85th Anniversary of first flight-Sentimental Journey for a Flying Fortress
Sentimental Journey for a Flying Fortress
September 4, 2020, Article and Photos by Steve Johsz- This year will mark the 85th anniversary of the first flight of Boeing’s Model 299 bomber, later to be dubbed the B-17, in July 1935. The aircraft nicknamed “Flying Fortress” (based on one Seattle newspaperman’s description after he first saw the airplane) later became the workhorse of World War II strategic bombing missions over Europe.
I was lucky enough to be on the crew of the CAF's B-17 Sentimental Journey that included Frank Nagle, Sam Korth, Dick Churchill and several other CAF Airbase Arizona members during the huge 50th anniversary celebration sponsored by the Boeing Management Association and held over a three-day period in July 1985. The event at Boeing Field in Seattle included 21 bomb group reunions and was attended by approximately 14,000 thousand World War II veterans and their families, along with thousands of other former defense workers and visitors.
The first day festivities, Bomb Group Day on July 26, was reserved for air and ground crewmen and their families and featured speeches, big band music, aircraft fly-bys and a memorial service honoring those who lost their lives in the air during World War II. The featured speaker, retired Air Force General Curtis LeMay, a former division commander of the Eighth Air Force, told the audience that strategic bombing never was given a real chance in Europe during World War II. LeMay said that if the long-range bombers such as the B-17 had been used to the fullest, the invasion of Normandy would not have been necessary. At least, he said, thanks to air power, specifically the delivery of atomic bombs by B-29s, the war against Japan ended without an invasion of the Japanese homeland, an event that would have resulted in millions of American and Japanese casualties.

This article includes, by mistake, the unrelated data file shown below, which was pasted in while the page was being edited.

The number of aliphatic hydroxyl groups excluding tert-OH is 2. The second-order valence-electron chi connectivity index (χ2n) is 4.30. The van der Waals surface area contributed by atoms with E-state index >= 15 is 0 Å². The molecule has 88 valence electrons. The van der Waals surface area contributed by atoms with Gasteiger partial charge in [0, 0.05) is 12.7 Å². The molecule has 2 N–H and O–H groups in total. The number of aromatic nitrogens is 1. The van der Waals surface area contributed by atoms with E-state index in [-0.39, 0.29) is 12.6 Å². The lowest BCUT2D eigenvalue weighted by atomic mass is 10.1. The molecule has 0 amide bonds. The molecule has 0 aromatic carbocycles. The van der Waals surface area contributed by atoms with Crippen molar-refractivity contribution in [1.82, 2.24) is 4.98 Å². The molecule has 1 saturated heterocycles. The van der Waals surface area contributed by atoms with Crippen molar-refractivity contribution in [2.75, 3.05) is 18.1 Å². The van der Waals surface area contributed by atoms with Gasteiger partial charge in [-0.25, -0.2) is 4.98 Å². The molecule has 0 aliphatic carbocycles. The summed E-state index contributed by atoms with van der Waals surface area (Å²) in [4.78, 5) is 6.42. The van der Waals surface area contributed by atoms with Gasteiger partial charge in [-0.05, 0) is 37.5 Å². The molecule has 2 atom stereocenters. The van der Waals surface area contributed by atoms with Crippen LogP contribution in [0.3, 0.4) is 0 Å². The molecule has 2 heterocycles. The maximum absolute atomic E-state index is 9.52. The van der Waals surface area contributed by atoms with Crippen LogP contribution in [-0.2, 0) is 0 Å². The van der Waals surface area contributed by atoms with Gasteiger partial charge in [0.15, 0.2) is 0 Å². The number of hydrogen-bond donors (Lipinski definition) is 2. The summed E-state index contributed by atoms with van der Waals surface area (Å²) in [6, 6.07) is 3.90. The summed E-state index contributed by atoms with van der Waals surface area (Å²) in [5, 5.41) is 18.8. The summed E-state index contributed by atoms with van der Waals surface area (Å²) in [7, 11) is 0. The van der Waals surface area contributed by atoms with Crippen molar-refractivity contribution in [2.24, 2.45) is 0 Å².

Captions: Museum of Flight’s silver B-17F and Dave Tallichet’s B-17G over Puget Sound, with Mt. Rainer in the background, preparing for Boeing Field flyover, as seen from Sentimental Journey and Visitors at Boeing Field line up to tour B-17s on the flight line, including Sentimental Journey.
Another speaker during the formal program was Ed Wells, one of the key aeronautical engineers involved in the B-17 design and the man who became project engineer on the bomber project. Wells noted that the Flying Fortress was designed, built and flown in less than one year. Three B-17s, along with a B-25, P-51s, a P-47 and several other World War II aircraft participated in the event, both as static displays and in the fly-bys. The B-17s included the CAF Airbase Arizona's B-17G Sentimental Journey, the Boeing Museum of Flight’s (Bob Richardson’s) B-17F and a B-17G owned by Dave Tallichet.